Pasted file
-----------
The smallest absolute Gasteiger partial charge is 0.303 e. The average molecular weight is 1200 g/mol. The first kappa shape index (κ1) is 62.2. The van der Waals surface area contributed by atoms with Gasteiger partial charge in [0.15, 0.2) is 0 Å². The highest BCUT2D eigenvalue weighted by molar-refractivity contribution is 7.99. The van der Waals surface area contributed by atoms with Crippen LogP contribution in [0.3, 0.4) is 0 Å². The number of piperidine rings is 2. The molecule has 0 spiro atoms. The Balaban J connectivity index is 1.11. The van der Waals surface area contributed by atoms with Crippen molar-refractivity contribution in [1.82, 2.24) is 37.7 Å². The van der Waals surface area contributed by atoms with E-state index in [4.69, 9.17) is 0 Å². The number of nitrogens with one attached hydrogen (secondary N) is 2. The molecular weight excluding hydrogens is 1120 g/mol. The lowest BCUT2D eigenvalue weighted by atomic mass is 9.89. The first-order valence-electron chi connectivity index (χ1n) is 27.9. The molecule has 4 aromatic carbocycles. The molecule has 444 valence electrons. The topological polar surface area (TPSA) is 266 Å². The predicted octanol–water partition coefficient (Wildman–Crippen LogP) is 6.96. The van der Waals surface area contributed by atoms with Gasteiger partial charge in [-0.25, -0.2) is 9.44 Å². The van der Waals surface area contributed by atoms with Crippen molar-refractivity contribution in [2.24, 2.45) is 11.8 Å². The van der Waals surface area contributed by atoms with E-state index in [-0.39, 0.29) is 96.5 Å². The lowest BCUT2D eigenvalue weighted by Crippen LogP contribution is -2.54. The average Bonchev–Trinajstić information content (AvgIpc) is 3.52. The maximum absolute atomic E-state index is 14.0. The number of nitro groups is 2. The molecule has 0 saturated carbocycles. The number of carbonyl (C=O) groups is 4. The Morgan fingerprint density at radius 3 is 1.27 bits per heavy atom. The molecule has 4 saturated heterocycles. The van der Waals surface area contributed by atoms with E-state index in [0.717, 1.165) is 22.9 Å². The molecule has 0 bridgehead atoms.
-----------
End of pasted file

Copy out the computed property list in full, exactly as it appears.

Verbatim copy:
The smallest absolute Gasteiger partial charge is 0.303 e. The average molecular weight is 1200 g/mol. The first kappa shape index (κ1) is 62.2. The van der Waals surface area contributed by atoms with Gasteiger partial charge in [0.15, 0.2) is 0 Å². The highest BCUT2D eigenvalue weighted by molar-refractivity contribution is 7.99. The van der Waals surface area contributed by atoms with Crippen LogP contribution in [0.3, 0.4) is 0 Å². The number of piperidine rings is 2. The molecule has 0 spiro atoms. The Balaban J connectivity index is 1.11. The van der Waals surface area contributed by atoms with Crippen molar-refractivity contribution in [1.82, 2.24) is 37.7 Å². The van der Waals surface area contributed by atoms with E-state index in [4.69, 9.17) is 0 Å². The number of nitrogens with one attached hydrogen (secondary N) is 2. The molecular weight excluding hydrogens is 1120 g/mol. The lowest BCUT2D eigenvalue weighted by atomic mass is 9.89. The first-order valence-electron chi connectivity index (χ1n) is 27.9. The molecule has 4 aromatic carbocycles. The molecule has 444 valence electrons. The topological polar surface area (TPSA) is 266 Å². The predicted octanol–water partition coefficient (Wildman–Crippen LogP) is 6.96. The van der Waals surface area contributed by atoms with Gasteiger partial charge in [-0.25, -0.2) is 9.44 Å². The van der Waals surface area contributed by atoms with Crippen molar-refractivity contribution in [2.24, 2.45) is 11.8 Å². The van der Waals surface area contributed by atoms with E-state index in [-0.39, 0.29) is 96.5 Å². The lowest BCUT2D eigenvalue weighted by Crippen LogP contribution is -2.54. The average Bonchev–Trinajstić information content (AvgIpc) is 3.52. The maximum absolute atomic E-state index is 14.0. The number of nitro groups is 2. The molecule has 0 saturated carbocycles. The number of carbonyl (C=O) groups is 4. The Morgan fingerprint density at radius 3 is 1.27 bits per heavy atom. The molecule has 4 saturated heterocycles. The van der Waals surface area contributed by atoms with E-state index in [0.717, 1.165) is 22.9 Å². The molecule has 0 bridgehead atoms.